Do you face a criminal charge based on a cell phone call?

When police attempt to place you at or near the scene of a crime, one of the tools they may use is “triangulation” of your cell phone. Texas law enforcement agencies are not the only ones to use this type of evidence, but it is not as reliable as police and prosecutors make it seem. If you face a criminal charge based on this evidence, it can be challenged.

Triangulation uses three cell phone towers to attempt to locate a user. The coverage area that overlaps between the three towers locates a particular cell phone. The problem is that the triangulated area could be large or small.

At best, this provides officials with an area where an individual might be located. That does not necessarily mean that you were present at the scene of a crime. Even if you were in the area, that does not mean you committed the crime. Perhaps you loaned your cell phone to someone else. You, and/or your phone, could be in that area for any number of reasons.

Another issue with using this as evidence involves the way cell phone companies make sure that you never experience a dropped call. When a cell phone tower becomes overloaded, it can switch a user to another tower. This could render any triangulation evidence invalid since you and your cell phone might not have even been in the specified area.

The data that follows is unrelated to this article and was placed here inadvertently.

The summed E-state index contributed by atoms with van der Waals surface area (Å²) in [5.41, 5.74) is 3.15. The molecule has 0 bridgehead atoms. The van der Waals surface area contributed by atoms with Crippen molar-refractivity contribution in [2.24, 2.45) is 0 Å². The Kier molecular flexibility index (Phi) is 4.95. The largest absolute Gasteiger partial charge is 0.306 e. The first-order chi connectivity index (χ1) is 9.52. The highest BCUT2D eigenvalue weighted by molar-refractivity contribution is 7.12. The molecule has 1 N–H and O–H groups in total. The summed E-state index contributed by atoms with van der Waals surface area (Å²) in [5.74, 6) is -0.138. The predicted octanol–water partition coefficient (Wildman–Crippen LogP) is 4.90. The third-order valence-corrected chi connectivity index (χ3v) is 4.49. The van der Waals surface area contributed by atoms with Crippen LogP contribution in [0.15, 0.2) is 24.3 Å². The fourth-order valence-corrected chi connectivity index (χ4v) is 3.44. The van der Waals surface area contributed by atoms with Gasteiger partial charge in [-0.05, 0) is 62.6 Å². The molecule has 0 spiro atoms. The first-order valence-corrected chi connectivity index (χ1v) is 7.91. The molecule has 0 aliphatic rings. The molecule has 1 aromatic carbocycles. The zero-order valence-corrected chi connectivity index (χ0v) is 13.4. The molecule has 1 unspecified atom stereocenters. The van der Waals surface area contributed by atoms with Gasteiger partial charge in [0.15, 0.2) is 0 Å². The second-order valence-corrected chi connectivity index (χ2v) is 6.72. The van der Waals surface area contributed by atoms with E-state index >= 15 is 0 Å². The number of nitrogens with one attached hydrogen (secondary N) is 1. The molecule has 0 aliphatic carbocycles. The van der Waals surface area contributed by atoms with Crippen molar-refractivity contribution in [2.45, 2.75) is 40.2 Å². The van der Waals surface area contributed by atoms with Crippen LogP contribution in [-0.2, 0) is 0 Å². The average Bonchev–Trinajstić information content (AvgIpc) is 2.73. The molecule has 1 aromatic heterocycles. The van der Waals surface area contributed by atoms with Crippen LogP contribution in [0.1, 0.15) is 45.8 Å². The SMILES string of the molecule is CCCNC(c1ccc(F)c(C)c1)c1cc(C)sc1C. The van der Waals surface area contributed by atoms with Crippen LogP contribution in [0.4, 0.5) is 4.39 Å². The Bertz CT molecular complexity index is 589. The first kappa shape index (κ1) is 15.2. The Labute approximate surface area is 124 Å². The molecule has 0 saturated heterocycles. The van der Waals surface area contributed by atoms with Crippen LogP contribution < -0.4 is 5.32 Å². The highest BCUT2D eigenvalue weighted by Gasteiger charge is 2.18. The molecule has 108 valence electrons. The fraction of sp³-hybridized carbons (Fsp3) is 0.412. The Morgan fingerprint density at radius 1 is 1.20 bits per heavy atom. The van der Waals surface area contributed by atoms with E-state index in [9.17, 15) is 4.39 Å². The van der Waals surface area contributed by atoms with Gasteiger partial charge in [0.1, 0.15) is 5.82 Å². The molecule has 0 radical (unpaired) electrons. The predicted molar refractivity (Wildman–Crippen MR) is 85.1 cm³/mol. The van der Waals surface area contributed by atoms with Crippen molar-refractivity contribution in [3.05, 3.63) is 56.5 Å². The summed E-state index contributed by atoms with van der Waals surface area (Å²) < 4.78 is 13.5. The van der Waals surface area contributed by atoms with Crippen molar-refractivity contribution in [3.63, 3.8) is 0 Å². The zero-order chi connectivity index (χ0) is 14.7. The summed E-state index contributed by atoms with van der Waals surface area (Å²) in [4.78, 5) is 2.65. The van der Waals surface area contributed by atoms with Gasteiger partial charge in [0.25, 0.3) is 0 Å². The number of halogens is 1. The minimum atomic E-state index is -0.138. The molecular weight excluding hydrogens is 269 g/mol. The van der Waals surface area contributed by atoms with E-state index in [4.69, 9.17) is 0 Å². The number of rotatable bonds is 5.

As you can see, facing a criminal charge based on cell phone triangulation does not necessarily indicate guilt on your part. Many individuals simply do not understand the potential faults that accompany this type of evidence. A criminal defense attorney who understands the technology could help discredit this information, which could render it inadmissible by a criminal court in Texas. This is just one area of your case that can be challenged, which could lead to a reduction or dismissal of the charges against you.